I hear Archie Roach will be playing Musgrave Park/Brisbane in mid-July during an aboriginal cultural event get there if you can!

Ciaron O’Reilly
“The poor tell us who we are,
The prophets tell us who we could be,
So we hide the poor,
And kill the prophets.”
Phil Berrigan

4 thoughts on “NAIDOC Week 2008

  1. Archie Roach and Ruby Hunter in Musgrave Park 11 July

    The Black Arm Band 18th July 7.30 at the Botanic Gardens River Stage – free

    Dave Arden, Mark Atkins, Lou Bennett, Emma Donovan, Kutcha Edwards, Joe Geia, Shane Howard, Ruby Hunter, Jimmy Little, Rachel Maza-Long, Shellie Morris, Stephen Pigram, Archie Roach, Peter Rotumah, Dan Sultan, Bart Willoughby and Ursula Yovich and many, many more

  2. What is the answer to the “addiction epidemics in indigenous communities: grog, drugs and gambling” ? — Noel Pearson’s words.

  3. 28 July 2008

    Dear Ian,

    And please be kind enough to forward this through your networks,

    Re: Building Communities Not Prisons Campaign

    Please come to the launch of our Building Communities Not Prisons Campaign, featuring Professor Ross Homel, Professor of Criminology at Griffith University and activist Sam Watson. (See attached flyer)

    Thursday 14th August 2008 6:15 for 7:00pm at QCU Building, 16 Peel St, Cnr Grey St, South

    ANTaR Qld has been monitoring the high rates of imprisonment of Indigenous people and we are deeply concerned that the rates are continuing to grow, particularly for young people and for women.

    To counter the policies leading to this growing rate of imprisonment we have put together a broad aim, and three specific goals. These, when successful, would result in healthier and more socially sustainable communities, a greatly reduced number of Indigenous people within Queensland’s prisons and considerable savings to Queensland tax payers.

    Our over-all aim is to generate in Queensland a State-wide change in practice and focus from incarceration to prevention of crime as relevant to Aboriginal and Torres Strait Islander Australians.
    Our specific goals are:

    1. To ensure that the target set in the Qld Justice Report 2000 is achieved: that is decreasing the rate of Indigenous imprisonment by 50% by 2010 (2012 is more realistic). This can be achieved by resourcing and implementing a range of community development projects, family support projects including support with transition of children to school and a particular focus on the needs of young people in Indigenous communities.

    2. To ensure that the recidivism rate drops to 50% by 2011 and to 30% by 2015. This is achievable by resourcing effective programs within prisons, rewarding prisons which achieve low recidivism rates and by having effective post-prison support programs.

    3. To ensure that changes are made to the institutional policies and operating procedures which make it more likely that A & TSI people are imprisoned where other Australians would either not be arrested and charged, or would receive non-custodial sentences.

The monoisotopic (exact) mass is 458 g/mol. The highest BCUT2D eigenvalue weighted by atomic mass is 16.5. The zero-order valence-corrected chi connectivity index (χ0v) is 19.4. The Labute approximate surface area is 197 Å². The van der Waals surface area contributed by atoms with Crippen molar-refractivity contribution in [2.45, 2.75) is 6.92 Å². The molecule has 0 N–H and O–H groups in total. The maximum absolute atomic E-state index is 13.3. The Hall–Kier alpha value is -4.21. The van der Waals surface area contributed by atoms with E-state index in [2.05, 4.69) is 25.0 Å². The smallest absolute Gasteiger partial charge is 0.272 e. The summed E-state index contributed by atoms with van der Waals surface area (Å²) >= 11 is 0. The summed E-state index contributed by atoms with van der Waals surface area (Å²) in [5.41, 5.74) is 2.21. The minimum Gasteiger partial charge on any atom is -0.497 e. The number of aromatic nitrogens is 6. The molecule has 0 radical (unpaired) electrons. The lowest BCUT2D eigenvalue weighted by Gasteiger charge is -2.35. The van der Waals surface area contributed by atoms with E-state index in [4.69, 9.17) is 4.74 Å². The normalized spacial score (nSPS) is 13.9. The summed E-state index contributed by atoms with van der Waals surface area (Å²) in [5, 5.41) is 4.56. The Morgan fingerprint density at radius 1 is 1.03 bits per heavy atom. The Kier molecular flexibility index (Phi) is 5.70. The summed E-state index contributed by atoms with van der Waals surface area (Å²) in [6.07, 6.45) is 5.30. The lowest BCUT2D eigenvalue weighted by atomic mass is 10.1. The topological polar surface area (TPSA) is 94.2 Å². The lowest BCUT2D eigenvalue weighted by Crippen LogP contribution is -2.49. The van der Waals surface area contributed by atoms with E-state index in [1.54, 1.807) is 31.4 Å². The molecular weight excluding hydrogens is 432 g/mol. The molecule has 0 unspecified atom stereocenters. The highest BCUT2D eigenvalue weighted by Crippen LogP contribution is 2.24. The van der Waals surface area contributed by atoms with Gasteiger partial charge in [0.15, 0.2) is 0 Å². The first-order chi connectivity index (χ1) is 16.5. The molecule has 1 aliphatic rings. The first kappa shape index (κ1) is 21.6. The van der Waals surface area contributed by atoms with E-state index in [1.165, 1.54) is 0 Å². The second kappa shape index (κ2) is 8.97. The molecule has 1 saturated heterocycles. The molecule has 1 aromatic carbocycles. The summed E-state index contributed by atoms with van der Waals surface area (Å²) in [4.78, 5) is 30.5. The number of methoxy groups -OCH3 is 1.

We know that many individuals and many organisations have long been involved in working in this area and we are hoping that we may all work together in a loose coalition, perhaps rather like the Close the Gap in Indigenous Life Expectancy.

    We have attached our campaign plan which specifies our goals and our planned actions. This is a working document and we would appreciate any suggestions you are able to provide. We can only make these significant changes come in policy and practice if many of us, as individuals and organisations, work together.

    Whilst our main focus in with Aboriginal and Torres Strait Islander Australians we believe that our efforts to change policy initiatives to prevention of crime rather than incarceration is relevant to all Australians and we hope that we can work closely with more mainstream organisations working in this field.

    Also, whilst Queensland is the first ANTaR state association to formulate a campaign policy, the overall aim has been adopted nationally by ANTaR, so we will also be running a national campaign.

    You and your association may be involved in one or more of the following ways:

    1) Endorsing the campaign’s aims

    2) Working with ANTaR Qld to plan and carry out activities

    3) Advertising the campaign and events

    4) Opting in to our campaign mailing list

    5) Supporting our campaign financially or through the donation of skills and expertise.

    Please do come to our campaign launch on Thursday 14th August at QCU Building, 16 Peel St, South Brisbane or send a representative or message of encouragement.
    We would be delighted if you and any of your colleagues were able to be there as an initial networking opportunity. Please also share the information amongst your networks. Just let us know if you are joining us for soup before the meeting.

    We look forward to working with you.

    Kind Regards,
    Monique Bond
    Building Communities Not Prisons Action Group

    Monique Bond – Monique has been an active supporter of justice for Aboriginal and Torres Strait Islander Australians since 1982. She has been involved with ANTaR since 1997. Keith Hamburger’s speech on 8 October 2007 about the proposed mega-prison at Gatton alerted her to a disastrous policy which would lead to increasing imprisonment of Indigenous people.